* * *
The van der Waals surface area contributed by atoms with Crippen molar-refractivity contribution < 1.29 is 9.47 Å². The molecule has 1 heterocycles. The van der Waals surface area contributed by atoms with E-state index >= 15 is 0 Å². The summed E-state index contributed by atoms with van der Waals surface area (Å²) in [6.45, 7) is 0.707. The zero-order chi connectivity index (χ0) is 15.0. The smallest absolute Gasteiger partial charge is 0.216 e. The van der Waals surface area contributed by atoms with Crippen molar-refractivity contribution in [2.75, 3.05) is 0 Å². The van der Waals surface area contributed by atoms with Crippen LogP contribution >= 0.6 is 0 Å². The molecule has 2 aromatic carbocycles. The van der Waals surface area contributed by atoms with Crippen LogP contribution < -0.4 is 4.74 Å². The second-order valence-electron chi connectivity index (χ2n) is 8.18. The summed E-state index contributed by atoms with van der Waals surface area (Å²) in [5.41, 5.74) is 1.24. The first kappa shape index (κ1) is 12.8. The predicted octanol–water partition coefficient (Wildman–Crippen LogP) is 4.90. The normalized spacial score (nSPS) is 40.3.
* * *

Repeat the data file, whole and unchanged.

The van der Waals surface area contributed by atoms with Crippen molar-refractivity contribution < 1.29 is 9.47 Å². The molecule has 1 heterocycles. The van der Waals surface area contributed by atoms with E-state index >= 15 is 0 Å². The summed E-state index contributed by atoms with van der Waals surface area (Å²) in [6.45, 7) is 0.707. The zero-order chi connectivity index (χ0) is 15.0. The smallest absolute Gasteiger partial charge is 0.216 e. The van der Waals surface area contributed by atoms with Crippen molar-refractivity contribution in [2.75, 3.05) is 0 Å². The van der Waals surface area contributed by atoms with Crippen LogP contribution >= 0.6 is 0 Å². The molecule has 2 aromatic carbocycles. The van der Waals surface area contributed by atoms with Crippen LogP contribution < -0.4 is 4.74 Å². The second-order valence-electron chi connectivity index (χ2n) is 8.18. The summed E-state index contributed by atoms with van der Waals surface area (Å²) in [5.41, 5.74) is 1.24. The first kappa shape index (κ1) is 12.8. The predicted octanol–water partition coefficient (Wildman–Crippen LogP) is 4.90. The normalized spacial score (nSPS) is 40.3.